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P.E. Central Lesson Plan: Video Game Treasure Hunt
Purpose of Activity:
To help students creatively and safely move through general space, developing their own locomotor movements.
Suggested Grade Level:
K-2
Materials Needed:
Background music (optional) and a drum; tambourine; or other stop command;
Lesson Plan:
Description of Idea

Before beginning the activity, talk with the students about video games. What are their favorites? What do almost all video games have in common? (They have a main character [hero or heroine] who must complete a task against opposition.) Discuss what types of opposition there are -- rivers, booby-trapped rooms, oil spills, etc.

Let students know that today they will be moving in their very own live video game. They will be the main character/hero or heroine of their choice and they will have to accomplish their task, which they also get to decide (examples: finding lost or stolen treasure, saving the princess/finding the prince, or rescuing your teacher from aliens). But there is also opposition. Explain that to get to the princess or treasure, you must first pass through dangerous, booby-trapped rooms...and in the last one they will find their treasure or success! Explain that they will start on one side of the gym, and you will tell them what kind of room they are encountering. At the "go" signal, they will have to decide how to move safely across that room. When the drum signals stop, they will have to drop to the floor and freeze to see what the next room holds! Remind them that their way of moving may be different from someone else's, but that's ok, because every hero or heroine has their own way of doing things. Also, how long it takes them to get across the room is not important -- what is important is moving their best in that room, because if they don't, they can't make it across!

Give students a moment to think of what their own task will be, without telling anyone. When they have their task in their head, they are to line up on the sideline of the gym (point to line), having some space between them and their neighbors. When all students have a space, give them their challenge and give the "go" signal. Once most students have made it across the space (either all the way if the space is small, or partway, if it is large), give the "freeze" signal (students drop and freeze in an "action" shape), getting ready to go through the next room (if space is small, have students turn and go back the way they came).

Examples of challenges can be:

The room is full of water (students begin "swimming"); after a moment, tell them that sharks are after them! (Oh no! Swim faster!).

Room is filled with oil (slippery; slithery)

Cave filled with low ceilings (crawl or scoot)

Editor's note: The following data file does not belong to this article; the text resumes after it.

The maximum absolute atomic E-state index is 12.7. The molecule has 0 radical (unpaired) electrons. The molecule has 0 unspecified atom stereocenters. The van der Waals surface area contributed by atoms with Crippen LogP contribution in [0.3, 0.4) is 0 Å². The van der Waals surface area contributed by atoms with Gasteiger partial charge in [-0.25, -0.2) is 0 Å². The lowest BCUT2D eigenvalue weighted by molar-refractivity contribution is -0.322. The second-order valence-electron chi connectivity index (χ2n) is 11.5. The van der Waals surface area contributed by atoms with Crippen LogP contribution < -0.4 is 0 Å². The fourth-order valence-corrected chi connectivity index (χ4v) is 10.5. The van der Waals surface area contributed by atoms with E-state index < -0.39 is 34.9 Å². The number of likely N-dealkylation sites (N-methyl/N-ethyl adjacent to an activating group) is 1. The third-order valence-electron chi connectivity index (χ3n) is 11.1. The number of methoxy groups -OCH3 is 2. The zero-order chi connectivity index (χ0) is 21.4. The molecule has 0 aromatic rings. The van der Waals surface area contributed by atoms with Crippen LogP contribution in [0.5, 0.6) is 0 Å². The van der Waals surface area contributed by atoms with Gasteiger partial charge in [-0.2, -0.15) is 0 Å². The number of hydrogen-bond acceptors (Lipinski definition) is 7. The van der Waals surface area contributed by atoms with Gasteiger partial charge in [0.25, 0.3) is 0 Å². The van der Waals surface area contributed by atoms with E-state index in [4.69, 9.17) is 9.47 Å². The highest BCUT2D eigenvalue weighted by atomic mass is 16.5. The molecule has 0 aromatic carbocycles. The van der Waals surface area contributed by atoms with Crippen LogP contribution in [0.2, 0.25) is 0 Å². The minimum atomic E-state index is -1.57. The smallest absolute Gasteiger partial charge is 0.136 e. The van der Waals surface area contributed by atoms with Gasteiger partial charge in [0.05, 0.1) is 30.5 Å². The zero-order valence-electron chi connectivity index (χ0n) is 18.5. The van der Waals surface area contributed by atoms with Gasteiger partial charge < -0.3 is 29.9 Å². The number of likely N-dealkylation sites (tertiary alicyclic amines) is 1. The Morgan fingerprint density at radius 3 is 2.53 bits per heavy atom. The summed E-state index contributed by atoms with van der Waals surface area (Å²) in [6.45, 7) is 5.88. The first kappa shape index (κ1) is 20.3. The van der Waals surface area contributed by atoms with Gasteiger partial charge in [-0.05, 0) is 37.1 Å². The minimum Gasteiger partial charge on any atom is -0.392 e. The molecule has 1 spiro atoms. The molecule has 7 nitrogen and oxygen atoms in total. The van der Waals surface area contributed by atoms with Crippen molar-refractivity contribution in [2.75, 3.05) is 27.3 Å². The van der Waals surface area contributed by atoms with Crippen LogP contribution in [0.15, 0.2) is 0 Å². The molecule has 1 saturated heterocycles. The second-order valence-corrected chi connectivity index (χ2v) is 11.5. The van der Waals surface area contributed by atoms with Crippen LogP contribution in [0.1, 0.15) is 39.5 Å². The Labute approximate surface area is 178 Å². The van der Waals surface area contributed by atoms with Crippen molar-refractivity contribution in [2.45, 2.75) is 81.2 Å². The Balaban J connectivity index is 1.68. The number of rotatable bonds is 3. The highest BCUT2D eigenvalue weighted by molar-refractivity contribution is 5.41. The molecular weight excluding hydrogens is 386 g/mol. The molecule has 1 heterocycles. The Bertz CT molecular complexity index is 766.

Room filled with peanut butter (sticky situation)

Room with sleeping giant (tip toe quietly)

Over grown vines all over the room (reach and "swing")

The room is a maze (make sharp turns)

Cold room

Hot room

Spinning room

Room where they turn into robots

Nails on the floor

Room full of jello

As students move through the rooms, observe to see that they are indeed moving in the fashion which that room requires (for example, moving quietly in the "giant's" room; really reaching in the "vines" room). If necessary, have students freeze and pinpoint a few (not just one) students to demonstrate how they were moving in that room. Encourage students to think about how it would feel to move through jello, for example...how would one's arms...legs...body move through it? It may be helpful talking students through the different rooms in the beginning, in order for them to really get the "feeling" of each challenge.

Once students have reached the end of the road, have them move (using the same movement, or perhaps running or skipping, for example) double time back through the rooms to get back out (call out the rooms they went through from the end backwards to the beginning; at each new room, they have to turn and go the other direction). Begin again, adding any new challenges or ideas in each room that come to mind! (Students can also be encouraged to think up new rooms/challenges!)

Assessment Ideas:

Teacher Observation: During the activity, observe each student to see if he/she is using a movement appropriate to each room.

Student Learning: Have students draw themself/their character moving through their favorite room. Have them give them/their character a name, label what room it was, and how they moved through it. This is a good follow-up activity for the classroom. Post them on a bulletin board when done!
Author:
Brenda Rowan. Posted on PEC: 6/7/2001.
This lesson plan was provided courtesy of P.E. Central (www.pecentral.org).
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